Arts and Culture
The late Qing period into the early Republican period saw the circulation of a cheap form of reading material for poorer readers. Known as “bun-booth books”, they were sold in bun shops and sometimes function as wrapping-paper. More pamphlet than book, they were very small – about the size of the palm of the hand, and ran to only 4 to 20 pages in length. Unlike traditional Chinese thread bound books, “bun-booth books” were simply glued along one edge. Despite their rough manufacture, they still made the publishers and sometimes their address prominent on the cover page, and copyright was also frequently mentioned on the back cover. They were also typically printed on poor quality paper and the printing characteristically features unorthodox versions of characters as well as slang expressions – and as a result they were overlooked by book collectors or connoisseurs and are largely absent in nationally important libraries, nor much discussed by scholars from both China and the West.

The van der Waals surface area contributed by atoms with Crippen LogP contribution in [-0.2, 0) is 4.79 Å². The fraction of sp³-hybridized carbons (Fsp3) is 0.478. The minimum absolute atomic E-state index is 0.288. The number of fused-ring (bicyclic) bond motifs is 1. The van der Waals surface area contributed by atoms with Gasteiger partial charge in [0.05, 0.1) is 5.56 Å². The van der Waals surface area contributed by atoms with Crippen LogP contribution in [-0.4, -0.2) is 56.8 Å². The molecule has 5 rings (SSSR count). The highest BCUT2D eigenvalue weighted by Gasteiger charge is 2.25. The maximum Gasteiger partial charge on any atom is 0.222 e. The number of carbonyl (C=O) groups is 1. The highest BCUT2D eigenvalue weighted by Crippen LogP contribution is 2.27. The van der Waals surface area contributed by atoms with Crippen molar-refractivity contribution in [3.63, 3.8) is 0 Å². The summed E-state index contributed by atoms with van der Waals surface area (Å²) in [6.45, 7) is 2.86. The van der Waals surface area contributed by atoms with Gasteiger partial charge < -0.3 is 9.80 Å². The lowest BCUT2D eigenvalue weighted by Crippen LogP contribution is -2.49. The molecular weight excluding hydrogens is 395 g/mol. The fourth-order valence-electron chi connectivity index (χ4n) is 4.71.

While the content of bun-booth books ranges over most aspects of commoners’ everyday lives, I am particularly interested in exploring what they convey in regard to the love- and sex-lives of commoner women, which appears to have been a common topic. How did this type of work portray and judge matters such as adultery, incest, illegitimate births, and many other transgressions against the standard morality of the day? The paper will draw upon a preliminary survey of bun-booth books from libraries in Taiwan, Beijing, St Petersburg, and Helsinki.